As a writing instructor, ProWritingAid is the online grammar checker I’d recommend to my students. The software looks for common problems in writing structure, though it missed some of the smaller punctuation errors that Grammarly fixed. Still, it provides substantial feedback you can use to improve your writing assignments or creative projects.
It was hard to measure how ProWritingAid’s grammar checking abilities stacked up against those of other programs because it works a little differently – it looks for structural problems as well as grammar and punctuation errors. The system highlighted and flagged more problems in samples of student writing than any other software, but it didn’t catch as many small punctuation errors in the sentence tests I ran.
I tried both the free and premium version of this product. I liked the premium version’s add-on features, but didn’t feel like I was missing out when I used the free online tool. This was refreshing after using Grammarly’s free version, which inundated me with emails suggesting I upgrade to access important features.
One of ProWritingAid’s drawbacks is that it doesn’t edit while you compose. It asks you to upload your text after you’ve already written and read through your work once or twice. Then, it analyzes patterns in your writing, checking for repetition and overuse, clichés, and alliteration, which are all tendencies editors want their authors to avoid. It also makes sure your sentences aren’t too long, too short or too similar so there’s enough variety to keep your reader engaged. In addition, ProWritingAid is useful if you’re a creative writer because it highlights common problems that can keep your dialogue from moving at a good clip and slow down your readers.
The software’s feedback isn’t as cut and dry as that of other writing checkers. Since most grammar checkers prioritize editing punctuation over giving comprehensive document feedback, they make it easy to accept changes. However, ProWritingAid doesn’t give succinct suggestions – it just highlights problems to bring them to your attention. I think it’s worth warning you that not all the edits ProWritingAid suggests are necessary or even good, so you need to evaluate which ones to include in your final document.
I tried the plagiarism feature on student assignments submitted to state universities, and the checker didn’t flag anything as copied, which may be a problem if your school has a standard no plagiarism policy. The software did alert me to copied material when I pulled text from the Top Ten Reviews site to see if it worked.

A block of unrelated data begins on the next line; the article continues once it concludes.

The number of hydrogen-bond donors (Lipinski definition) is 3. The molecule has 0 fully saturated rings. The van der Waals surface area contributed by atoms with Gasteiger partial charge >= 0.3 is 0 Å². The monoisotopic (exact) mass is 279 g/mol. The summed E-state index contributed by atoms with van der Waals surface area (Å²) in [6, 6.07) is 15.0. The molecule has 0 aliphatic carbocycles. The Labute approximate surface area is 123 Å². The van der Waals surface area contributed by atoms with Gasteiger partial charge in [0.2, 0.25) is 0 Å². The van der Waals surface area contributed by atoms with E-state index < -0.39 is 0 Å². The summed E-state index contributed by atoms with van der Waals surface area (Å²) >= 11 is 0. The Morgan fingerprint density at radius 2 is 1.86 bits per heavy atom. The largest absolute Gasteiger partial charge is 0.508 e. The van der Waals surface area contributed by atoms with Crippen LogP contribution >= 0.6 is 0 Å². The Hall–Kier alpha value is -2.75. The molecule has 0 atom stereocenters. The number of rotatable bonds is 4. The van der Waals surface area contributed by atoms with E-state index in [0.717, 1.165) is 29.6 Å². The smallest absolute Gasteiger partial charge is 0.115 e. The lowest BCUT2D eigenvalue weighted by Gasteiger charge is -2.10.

If you want text editing software you can use in your email accounts or on social media, you should look elsewhere. ProWritingAid doesn’t fully integrate with web browsers, and it’s too much work to copy and paste everything you write into the program’s composition suite – this software is designed for longer documents like novels, reports or essays. However, the site does have add-ons for Microsoft Word and Google Docs (though it calls the Word version an “add-in”) that let you use many of its tools while working in your preferred composition suite.
You can adjust a variety of settings in the preferences section on the program’s website. For example, you can select different tools to apply to your work, though the site warns that adding additional checks without removing others may make your customized report too complicated to read. I recommend selecting only a few and tackling one problem at a time. You can also search for specific problematic tendencies you have as a writer by typing text into the website’s User Patterns section. I also thought the option to adjust the frequency settings to check for repeated phrases was nice, especially when working on long documents.
ProWritingAid’s help and support team is very responsive. When I asked questions about the software, I received answers within a few hours via email. Like most sites, it would benefit from having a live chat support option so you can have your questions answered right away.
It would also be nice if there was a search bar on the FAQs page, as it would make it easier to use. A contact phone number would also be helpful in case you’d like to speak with someone directly to work through problems you might encounter.
At only $3.33 a month, I think that ProWritingAid is worth the investment. However, you might want to stack it with a more traditional grammar checking software that can catch small punctuation and grammar errors.
ProWritingAid is a great way to unearth problematic tendencies in your writing. This program isn’t designed to rewrite your content, but it can point out things you might’ve missed. If you’re looking for a program to clean up grammar and punctuation errors before you hit submit, you’ll want to stick with the much more expensive Grammarly because it catches more of these problems and can be used as you work online or within documents.